The Blue Market works in the favor of foreigners like myself. When I arrived I could sell my dollars under the table at a cueva (Spanish for 'cave'; aka an otherwise ordinary shop that buys and sells dollars illegally) for around 8.9 pesos per dollar. But just a few weeks later I could sell them for 10.4 pesos per dollar. And last week I was offered 12 pesos per dollar (I'm not saying I did sell them; only that I could). So within just a month's time the country has theoretically become 25% cheaper for me. Even the most unaware tourist realizes that's a fast and tumultuous change to be occurring in a major country's economy just while on vacation. Meanwhile until recently the official exchange rate, the one I'd get at a bank or on my credit card, was around 6.9 pesos per dollar. There's one other Latin American country where these dollar restrictions exist and that's Venezuela. But Venezuela receives very little US tourism and it's tourists who supply the dollars into the underground market. As such the black market rate in Venezuela is more than 1000% the official rate.
No one can predict the future (though as Fareed Zakaria points out; following the Venezuela model is probably a bad idea). And I hope the best for Argentina. I've been here long enough to start to feel like more than a tourist; this is not just 'some country' I'm passing through anymore. This is a place where I have friends, where I've made memories, where I've learned a bit more about myself... and one day soon I hope it's the place that gives me a noticeable accent in Spanish! But more than that, for the time being, it's home.
|ARGENTINA • CURRENCY • POLITICS|
NEIGHBORHOODS // LA BOCA
Jan 27 2014
I took advantage of a beautiful day and went to La Boca with a friend over the weekend. For the most part La Boca is a working class neighborhood. From what I've been told it borders on seedy, particularly at night. Outbreaks of yellow fever in the 1800's prevented La Boca from ever truly flourishing and it became a tenement district for poor immigrants arriving from Europe (like the US, Argentina was one of the world's major immigrant countries). Today there are still many immigrants, mostly from other parts of South America. It would otherwise be a nondescript neighborhood if not for the many artists and writers that call it home and it's somewhat interesting history of anarchist politics.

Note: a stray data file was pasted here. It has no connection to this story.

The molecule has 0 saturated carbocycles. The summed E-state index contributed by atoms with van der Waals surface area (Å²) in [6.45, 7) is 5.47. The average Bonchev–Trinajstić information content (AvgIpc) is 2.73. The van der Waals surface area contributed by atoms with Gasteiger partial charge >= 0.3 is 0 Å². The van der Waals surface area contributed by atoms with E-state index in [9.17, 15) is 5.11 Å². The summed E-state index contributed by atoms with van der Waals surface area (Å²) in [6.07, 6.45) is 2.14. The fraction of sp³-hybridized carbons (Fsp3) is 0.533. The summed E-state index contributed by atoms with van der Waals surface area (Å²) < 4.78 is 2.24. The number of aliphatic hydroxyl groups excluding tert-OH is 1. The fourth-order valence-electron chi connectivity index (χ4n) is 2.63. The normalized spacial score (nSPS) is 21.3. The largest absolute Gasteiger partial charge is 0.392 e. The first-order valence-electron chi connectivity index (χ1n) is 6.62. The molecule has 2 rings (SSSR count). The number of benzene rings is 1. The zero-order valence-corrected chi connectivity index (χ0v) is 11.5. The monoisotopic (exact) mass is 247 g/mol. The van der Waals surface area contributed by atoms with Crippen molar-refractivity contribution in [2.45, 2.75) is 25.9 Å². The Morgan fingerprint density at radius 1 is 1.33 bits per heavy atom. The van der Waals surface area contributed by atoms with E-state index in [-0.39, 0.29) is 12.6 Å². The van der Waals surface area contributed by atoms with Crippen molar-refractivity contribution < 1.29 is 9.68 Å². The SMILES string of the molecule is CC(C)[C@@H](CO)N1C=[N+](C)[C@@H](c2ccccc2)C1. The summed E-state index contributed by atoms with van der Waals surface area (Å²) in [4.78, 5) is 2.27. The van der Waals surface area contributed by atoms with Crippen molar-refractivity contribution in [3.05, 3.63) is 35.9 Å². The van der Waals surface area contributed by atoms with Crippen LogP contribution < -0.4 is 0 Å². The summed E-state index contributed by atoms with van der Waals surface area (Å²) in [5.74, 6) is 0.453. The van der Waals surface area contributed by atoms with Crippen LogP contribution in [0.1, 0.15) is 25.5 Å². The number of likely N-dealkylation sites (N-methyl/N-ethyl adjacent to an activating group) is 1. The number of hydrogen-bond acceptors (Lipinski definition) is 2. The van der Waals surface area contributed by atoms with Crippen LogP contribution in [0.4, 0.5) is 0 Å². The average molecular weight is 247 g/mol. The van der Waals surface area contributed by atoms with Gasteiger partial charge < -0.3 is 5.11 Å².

In the 1960's local artists succeeded in converting a disused alley into an arts corridor. Most famously the run down houses were painted in bright colors. That alley, known as the Caminito, has grown into something of a tourist attraction in recent years, even as tourists are cautioned not to wonder too far from it's (very) well policed borders. I appreciate what has been done here and I assume and hope that it has created some economic investment for the actual residents of the neighborhood, but to me La Boca is something of a soul crushing tourist trap. Those colored houses, once home to authentic artists, have been gutted and turned into tiny malls selling kitschy souvenirs. Actors in traditional tango outfits charge tourist money to have their photos taken with them. I'm not against tourist areas in general but something about this part of La Boca feels like there's little authenticity left in its cobblestone streets.
|ARGENTINA • BUENOS AIRES • LA BOCA • NEIGHBORHOODS • PHOTOS • TANGO|